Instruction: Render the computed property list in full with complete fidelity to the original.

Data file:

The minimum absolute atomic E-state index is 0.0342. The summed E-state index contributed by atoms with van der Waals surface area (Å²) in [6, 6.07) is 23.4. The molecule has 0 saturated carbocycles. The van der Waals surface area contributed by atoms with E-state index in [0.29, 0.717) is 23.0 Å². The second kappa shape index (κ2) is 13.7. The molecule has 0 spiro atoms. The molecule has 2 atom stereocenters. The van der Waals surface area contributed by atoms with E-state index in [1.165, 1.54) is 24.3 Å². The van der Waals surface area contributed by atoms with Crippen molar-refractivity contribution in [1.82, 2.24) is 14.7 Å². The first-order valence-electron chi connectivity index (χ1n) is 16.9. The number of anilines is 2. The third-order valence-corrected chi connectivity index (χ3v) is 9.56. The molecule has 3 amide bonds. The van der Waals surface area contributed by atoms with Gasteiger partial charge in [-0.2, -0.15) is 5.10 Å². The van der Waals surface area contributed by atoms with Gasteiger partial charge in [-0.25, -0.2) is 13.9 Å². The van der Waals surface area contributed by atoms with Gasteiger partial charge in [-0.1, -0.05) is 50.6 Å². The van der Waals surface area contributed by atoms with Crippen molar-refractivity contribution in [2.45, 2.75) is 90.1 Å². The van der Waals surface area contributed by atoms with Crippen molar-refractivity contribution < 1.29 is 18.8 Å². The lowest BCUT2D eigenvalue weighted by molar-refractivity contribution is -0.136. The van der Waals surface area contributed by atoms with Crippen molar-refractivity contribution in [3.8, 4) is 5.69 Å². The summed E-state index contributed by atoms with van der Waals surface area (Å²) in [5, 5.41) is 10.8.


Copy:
The minimum absolute atomic E-state index is 0.0342. The summed E-state index contributed by atoms with van der Waals surface area (Å²) in [6, 6.07) is 23.4. The molecule has 0 saturated carbocycles. The van der Waals surface area contributed by atoms with E-state index in [0.29, 0.717) is 23.0 Å². The second kappa shape index (κ2) is 13.7. The molecule has 0 spiro atoms. The molecule has 2 atom stereocenters. The van der Waals surface area contributed by atoms with E-state index in [1.165, 1.54) is 24.3 Å². The van der Waals surface area contributed by atoms with Crippen molar-refractivity contribution in [1.82, 2.24) is 14.7 Å². The first-order valence-electron chi connectivity index (χ1n) is 16.9. The number of anilines is 2. The third-order valence-corrected chi connectivity index (χ3v) is 9.56. The molecule has 3 amide bonds. The van der Waals surface area contributed by atoms with Gasteiger partial charge in [-0.2, -0.15) is 5.10 Å². The van der Waals surface area contributed by atoms with Gasteiger partial charge in [-0.25, -0.2) is 13.9 Å². The van der Waals surface area contributed by atoms with Gasteiger partial charge in [-0.1, -0.05) is 50.6 Å². The van der Waals surface area contributed by atoms with Crippen molar-refractivity contribution in [2.45, 2.75) is 90.1 Å². The van der Waals surface area contributed by atoms with Crippen molar-refractivity contribution < 1.29 is 18.8 Å². The lowest BCUT2D eigenvalue weighted by molar-refractivity contribution is -0.136. The van der Waals surface area contributed by atoms with Crippen molar-refractivity contribution in [3.8, 4) is 5.69 Å². The summed E-state index contributed by atoms with van der Waals surface area (Å²) in [5, 5.41) is 10.8.